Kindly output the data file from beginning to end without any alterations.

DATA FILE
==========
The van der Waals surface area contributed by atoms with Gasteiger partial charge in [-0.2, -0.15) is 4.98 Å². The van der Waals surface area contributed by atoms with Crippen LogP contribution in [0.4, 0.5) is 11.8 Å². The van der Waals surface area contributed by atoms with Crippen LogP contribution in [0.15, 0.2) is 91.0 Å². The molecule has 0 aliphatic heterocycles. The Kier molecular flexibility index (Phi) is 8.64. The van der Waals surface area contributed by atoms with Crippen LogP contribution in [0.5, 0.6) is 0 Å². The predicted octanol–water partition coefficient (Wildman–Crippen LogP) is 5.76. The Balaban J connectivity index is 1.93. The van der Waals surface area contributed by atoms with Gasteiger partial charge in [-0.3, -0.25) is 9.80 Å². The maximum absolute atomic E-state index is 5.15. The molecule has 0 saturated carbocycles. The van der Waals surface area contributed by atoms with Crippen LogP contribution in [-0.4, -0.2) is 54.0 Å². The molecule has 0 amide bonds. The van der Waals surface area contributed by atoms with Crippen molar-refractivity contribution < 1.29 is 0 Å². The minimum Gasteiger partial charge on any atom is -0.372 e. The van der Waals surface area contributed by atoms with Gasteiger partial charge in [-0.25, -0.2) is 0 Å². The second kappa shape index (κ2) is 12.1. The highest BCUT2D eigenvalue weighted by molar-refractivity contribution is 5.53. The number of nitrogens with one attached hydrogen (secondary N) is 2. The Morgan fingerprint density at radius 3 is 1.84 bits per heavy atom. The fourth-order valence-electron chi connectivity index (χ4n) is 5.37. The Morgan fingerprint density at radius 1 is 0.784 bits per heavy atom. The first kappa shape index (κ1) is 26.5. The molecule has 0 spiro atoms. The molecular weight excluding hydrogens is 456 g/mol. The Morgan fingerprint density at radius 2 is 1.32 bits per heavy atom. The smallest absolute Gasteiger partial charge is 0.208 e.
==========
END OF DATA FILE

The van der Waals surface area contributed by atoms with Gasteiger partial charge in [-0.2, -0.15) is 4.98 Å². The van der Waals surface area contributed by atoms with Crippen LogP contribution in [0.4, 0.5) is 11.8 Å². The van der Waals surface area contributed by atoms with Crippen LogP contribution in [0.15, 0.2) is 91.0 Å². The molecule has 0 aliphatic heterocycles. The Kier molecular flexibility index (Phi) is 8.64. The van der Waals surface area contributed by atoms with Crippen LogP contribution in [0.5, 0.6) is 0 Å². The predicted octanol–water partition coefficient (Wildman–Crippen LogP) is 5.76. The Balaban J connectivity index is 1.93. The van der Waals surface area contributed by atoms with Gasteiger partial charge in [-0.3, -0.25) is 9.80 Å². The maximum absolute atomic E-state index is 5.15. The molecule has 0 saturated carbocycles. The van der Waals surface area contributed by atoms with Crippen LogP contribution in [-0.4, -0.2) is 54.0 Å². The molecule has 0 amide bonds. The van der Waals surface area contributed by atoms with Crippen molar-refractivity contribution < 1.29 is 0 Å². The minimum Gasteiger partial charge on any atom is -0.372 e. The van der Waals surface area contributed by atoms with Gasteiger partial charge in [-0.25, -0.2) is 0 Å². The second kappa shape index (κ2) is 12.1. The highest BCUT2D eigenvalue weighted by molar-refractivity contribution is 5.53. The number of nitrogens with one attached hydrogen (secondary N) is 2. The Morgan fingerprint density at radius 3 is 1.84 bits per heavy atom. The fourth-order valence-electron chi connectivity index (χ4n) is 5.37. The Morgan fingerprint density at radius 1 is 0.784 bits per heavy atom. The first kappa shape index (κ1) is 26.5. The molecule has 0 spiro atoms. The molecular weight excluding hydrogens is 456 g/mol. The Morgan fingerprint density at radius 2 is 1.32 bits per heavy atom. The smallest absolute Gasteiger partial charge is 0.208 e.